The Red Badge of Theon (Game Of Thrones Season 7 Episode 2: Stormborn)
Game of Thrones (HBO) Season 7 Episode 2 "Stormborn"
Game of Thrones Season 7 Episode 2 “Stormborn” (HBO) signals the official start of the war for control of Westeros.
Euron grabs his prize for Cersei and throws a major wrench into a "clever" man’s battle plans, Arya changes course, Sam plays doctor, and Jon Snow heads for Dragonstone.
Remember, if you haven't watched Season 7 Episode 2 of Game of Thrones *Spoiler Alert*
Treason or Intelligence?
Daenerys starts episode 2 off by asking some pretty fair but pointed questions of “Lord” Varys (he did, after all, once send assassins after her).
He responds by admitting that he hasn’t always been the straightest shooter with the monarchs that he has served but, in fairness, he only turned on his employers when they started to betray the interests of the people:
“Incompetence should not be rewarded with blind obedience.”
At the core of Game of Thrones, deep in its bones, has always been a belief that politics follow a natural order of hard-core Morgenthau-style realism and Varys has always been the shows clearest speaker for its point of view.
Rulers do not survive because of the divine right of Kings (Robert) or because they are just or kind (Ned), according to this theory of politics, rulers survive only because they maintain the power to rule combined with the wisdom and strength to use that power when necessary.
When you have to be brutal to maintain power, you must be brutal. When you need to show grace to maintain power, show grace.
In this sense, Game of Thrones is about demystifying and shattering many of the traditional tropes of the Fantasy genre. Even if you get crowned by a magical elf and bequeathed a legion of magicians, your continued rule will depend on correctly assessing the facts on the ground and applying the correct (meaning successful) political and martial solutions at the right time.
Mess up in the Game of Thrones and you die.
The Dornish suggest to Daenerys that they should assault King’s Landing now, with all of their combined forces, while they have the decided advantage.
Tyrion responds that attacking with Dothraki hordes and unsullied would only destroy King’s Landing and turn the rest of Westeros against them, “You are not here to be Queen of Ashes.”
Instead of a full on assault, Tyrion suggests a politically intelligent and crafty plan for taking King’s Landing without an assault. The plan includes using only the Dornish and Tyrell troops to surround the capital n an attempt to starve the defenders out.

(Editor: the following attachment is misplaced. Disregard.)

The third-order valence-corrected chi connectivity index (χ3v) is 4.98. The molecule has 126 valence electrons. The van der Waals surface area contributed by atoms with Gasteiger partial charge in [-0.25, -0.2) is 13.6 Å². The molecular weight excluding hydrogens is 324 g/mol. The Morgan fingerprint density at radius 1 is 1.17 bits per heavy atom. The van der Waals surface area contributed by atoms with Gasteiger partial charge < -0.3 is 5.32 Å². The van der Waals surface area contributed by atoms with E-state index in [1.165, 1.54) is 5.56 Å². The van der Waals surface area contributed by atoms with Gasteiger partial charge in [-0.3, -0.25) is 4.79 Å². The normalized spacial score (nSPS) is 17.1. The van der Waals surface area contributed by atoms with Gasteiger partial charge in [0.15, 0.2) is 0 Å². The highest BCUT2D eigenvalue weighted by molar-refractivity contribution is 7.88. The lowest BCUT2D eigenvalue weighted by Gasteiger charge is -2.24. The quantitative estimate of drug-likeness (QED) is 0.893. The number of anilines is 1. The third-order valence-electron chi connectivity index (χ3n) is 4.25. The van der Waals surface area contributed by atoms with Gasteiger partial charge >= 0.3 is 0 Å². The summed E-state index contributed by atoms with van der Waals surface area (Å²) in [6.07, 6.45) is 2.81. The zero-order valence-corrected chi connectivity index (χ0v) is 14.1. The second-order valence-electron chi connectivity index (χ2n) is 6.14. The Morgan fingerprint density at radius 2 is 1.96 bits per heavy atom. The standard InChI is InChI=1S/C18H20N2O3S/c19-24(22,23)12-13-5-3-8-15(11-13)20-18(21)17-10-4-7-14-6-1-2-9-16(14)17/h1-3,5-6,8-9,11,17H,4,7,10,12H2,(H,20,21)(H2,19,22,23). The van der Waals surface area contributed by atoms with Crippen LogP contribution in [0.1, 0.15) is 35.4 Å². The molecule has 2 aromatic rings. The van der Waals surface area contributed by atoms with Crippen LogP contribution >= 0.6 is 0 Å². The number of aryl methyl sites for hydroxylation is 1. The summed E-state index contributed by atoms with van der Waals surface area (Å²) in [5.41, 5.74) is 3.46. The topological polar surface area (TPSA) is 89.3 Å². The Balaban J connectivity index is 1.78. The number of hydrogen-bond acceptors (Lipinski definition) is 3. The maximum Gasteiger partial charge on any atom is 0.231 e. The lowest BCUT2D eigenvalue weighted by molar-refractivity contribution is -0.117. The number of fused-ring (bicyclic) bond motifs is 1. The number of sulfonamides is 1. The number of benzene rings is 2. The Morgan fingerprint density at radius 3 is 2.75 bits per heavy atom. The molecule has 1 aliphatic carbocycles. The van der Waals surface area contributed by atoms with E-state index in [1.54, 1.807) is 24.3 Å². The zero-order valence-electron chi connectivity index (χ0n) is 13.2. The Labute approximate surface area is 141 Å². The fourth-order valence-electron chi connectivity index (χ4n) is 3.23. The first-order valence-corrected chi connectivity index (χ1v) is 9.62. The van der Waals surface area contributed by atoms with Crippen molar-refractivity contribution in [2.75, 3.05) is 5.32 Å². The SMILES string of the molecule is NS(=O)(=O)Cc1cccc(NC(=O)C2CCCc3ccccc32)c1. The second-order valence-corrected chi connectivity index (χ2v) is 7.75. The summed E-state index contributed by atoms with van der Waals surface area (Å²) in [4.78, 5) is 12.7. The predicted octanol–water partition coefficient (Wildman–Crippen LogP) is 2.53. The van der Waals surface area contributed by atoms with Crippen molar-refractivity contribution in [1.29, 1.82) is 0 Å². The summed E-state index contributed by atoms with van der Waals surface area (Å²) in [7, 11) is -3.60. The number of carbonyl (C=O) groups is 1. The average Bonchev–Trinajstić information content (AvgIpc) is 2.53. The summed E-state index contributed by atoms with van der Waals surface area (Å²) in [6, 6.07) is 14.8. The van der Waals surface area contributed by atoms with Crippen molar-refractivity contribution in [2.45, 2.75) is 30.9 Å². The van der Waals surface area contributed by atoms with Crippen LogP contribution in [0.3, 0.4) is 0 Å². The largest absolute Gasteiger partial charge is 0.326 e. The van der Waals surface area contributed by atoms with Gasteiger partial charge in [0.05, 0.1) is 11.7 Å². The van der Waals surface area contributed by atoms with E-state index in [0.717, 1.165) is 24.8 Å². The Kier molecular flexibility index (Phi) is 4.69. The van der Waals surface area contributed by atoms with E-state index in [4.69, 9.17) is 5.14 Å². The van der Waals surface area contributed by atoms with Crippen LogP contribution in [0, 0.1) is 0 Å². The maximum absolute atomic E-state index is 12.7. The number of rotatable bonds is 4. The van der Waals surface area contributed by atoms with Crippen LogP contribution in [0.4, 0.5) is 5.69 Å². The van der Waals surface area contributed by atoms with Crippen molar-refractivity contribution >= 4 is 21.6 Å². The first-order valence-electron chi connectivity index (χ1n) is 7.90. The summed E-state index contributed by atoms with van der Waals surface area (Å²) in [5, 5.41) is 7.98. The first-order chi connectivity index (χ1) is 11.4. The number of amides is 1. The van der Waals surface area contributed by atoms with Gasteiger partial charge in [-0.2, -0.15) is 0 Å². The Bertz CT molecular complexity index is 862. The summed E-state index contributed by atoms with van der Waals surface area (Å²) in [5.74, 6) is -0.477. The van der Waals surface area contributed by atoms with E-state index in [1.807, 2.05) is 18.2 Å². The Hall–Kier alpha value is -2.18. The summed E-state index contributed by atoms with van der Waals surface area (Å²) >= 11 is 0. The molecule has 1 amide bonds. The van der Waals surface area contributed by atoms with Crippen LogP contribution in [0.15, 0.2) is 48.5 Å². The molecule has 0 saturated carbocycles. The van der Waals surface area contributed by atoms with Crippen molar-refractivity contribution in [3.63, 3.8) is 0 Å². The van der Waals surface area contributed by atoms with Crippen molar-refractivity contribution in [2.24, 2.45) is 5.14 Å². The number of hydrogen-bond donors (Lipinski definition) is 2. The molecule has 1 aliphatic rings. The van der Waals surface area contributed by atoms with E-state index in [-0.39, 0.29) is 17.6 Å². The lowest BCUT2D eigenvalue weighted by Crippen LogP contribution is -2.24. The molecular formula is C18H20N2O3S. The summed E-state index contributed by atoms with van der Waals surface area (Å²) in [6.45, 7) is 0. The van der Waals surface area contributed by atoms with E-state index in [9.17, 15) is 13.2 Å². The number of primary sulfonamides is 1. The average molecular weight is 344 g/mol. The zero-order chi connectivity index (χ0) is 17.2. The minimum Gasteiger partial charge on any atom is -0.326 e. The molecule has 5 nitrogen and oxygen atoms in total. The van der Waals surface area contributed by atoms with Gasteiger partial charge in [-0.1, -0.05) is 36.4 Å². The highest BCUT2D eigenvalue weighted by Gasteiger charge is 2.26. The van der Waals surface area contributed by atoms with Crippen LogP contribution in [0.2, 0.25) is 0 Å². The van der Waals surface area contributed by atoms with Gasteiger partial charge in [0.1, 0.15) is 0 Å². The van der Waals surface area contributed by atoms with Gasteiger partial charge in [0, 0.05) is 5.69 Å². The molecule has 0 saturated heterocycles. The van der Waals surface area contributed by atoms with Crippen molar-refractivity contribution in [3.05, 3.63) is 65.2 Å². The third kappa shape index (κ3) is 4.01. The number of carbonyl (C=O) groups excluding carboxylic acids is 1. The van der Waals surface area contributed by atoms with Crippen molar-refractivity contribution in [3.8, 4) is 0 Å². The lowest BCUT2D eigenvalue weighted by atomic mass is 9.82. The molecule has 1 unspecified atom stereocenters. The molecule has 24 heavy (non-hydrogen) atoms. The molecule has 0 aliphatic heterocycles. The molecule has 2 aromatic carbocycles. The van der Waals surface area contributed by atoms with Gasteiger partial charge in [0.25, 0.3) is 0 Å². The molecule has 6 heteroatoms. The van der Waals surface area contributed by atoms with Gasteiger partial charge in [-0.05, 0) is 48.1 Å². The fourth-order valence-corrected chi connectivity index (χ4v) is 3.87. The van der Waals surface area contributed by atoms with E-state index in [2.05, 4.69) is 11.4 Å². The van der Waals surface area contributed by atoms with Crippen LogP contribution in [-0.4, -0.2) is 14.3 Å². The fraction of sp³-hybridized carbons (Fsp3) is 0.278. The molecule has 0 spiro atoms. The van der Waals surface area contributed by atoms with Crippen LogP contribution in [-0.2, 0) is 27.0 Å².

But there is Another character present who is well-versed in political realism and that is Lady Olenna Tyrell. After hearing Tyrion’s battle plan she, in a private moment with Daenerys suggests that, while Tyrion’s plan is “clever,” she has survived most of her life by “ignoring the advice of clever men.”
She also mentions that her daughter had been well-loved by the people but still ended up as a pile of ashes.
Lady Olenna follows up this cautionary tale with a great piece of advice to Daenerys (if you understand the POV of the Game of Thrones universe):
“Be a Dragon.”
In the Game of Thrones universe, delaying when you have a clear advantage is never rewarded. Be brutal when you have to be brutal and kind when you have to be kind.
If you are stormborn, be the storm.
Daenerys chooses to take Tyrion’s advice, but I suspect Lady Olenna and Team Dorne are right when you have the advantage (especially against Cersei) you should take full advantage.
Meanwhile, Cersei is busy doing Cersei things, rallying the lords of the realm to defend Kings Landing against the invading alien hordes etc. (including Sam’s Dad Lord Tarly who is about to turn on Lady Olenna Tyrell, complicating Daenerys and Tyrion's plan even further).
Oh and Mellisandre shows up on Dragonstone and suggests that Daenerys reach out to Jon Snow (who she clearly still thinks is the “Prince Who Was Promised").
We will have to wait a bit longer to see what she meant by what she said at the end of the trailer that was released at San Diego Comic Con (see above).
Can You Ever Really Return Home Again?
Jon Snow is not starting out to be a very good King.
Sansa, to be fair, is not a particularly diplomatic strategic advisor either.
The “Ask the Maester” column last week was spot on wondering why Sansa and Jon don’t ever talk strategy before edicts (most rulers in Westeros generally take advantage of a “small council” where such matters are hashed out prior to making official pronouncements).
Anyway, Jon is obsessed with the White Walkers to the exclusion of nearly everything else and he also seems to be haunted with a strange desire to be an even better Ned than Ned was (and which, as everyone remembers, ended up with Ned beheaded).
What was Ned’s biggest problem in the Game of Thrones universe? He always did what was right regardless of if it was strategic for him to do it.
What has Jon done over and over again in virtually every leadership situation?
Exactly the same thing.
All Jon sees is what he thinks is his duty. In historical and academic discussions of leadership styles, it has often been suggested that the best leaders have no ambition to lead, I think Jon Snow may serve as a "Stark" reminder of why ambition could be a necessary leadership trait.
So, Jon proclaims that he is personally taking off for Dragonstone with Ser Davos in order to meet with Daenerys in hopes that she will, for his pledge of fealty, let the North mine Dragonglass at Dragonstone.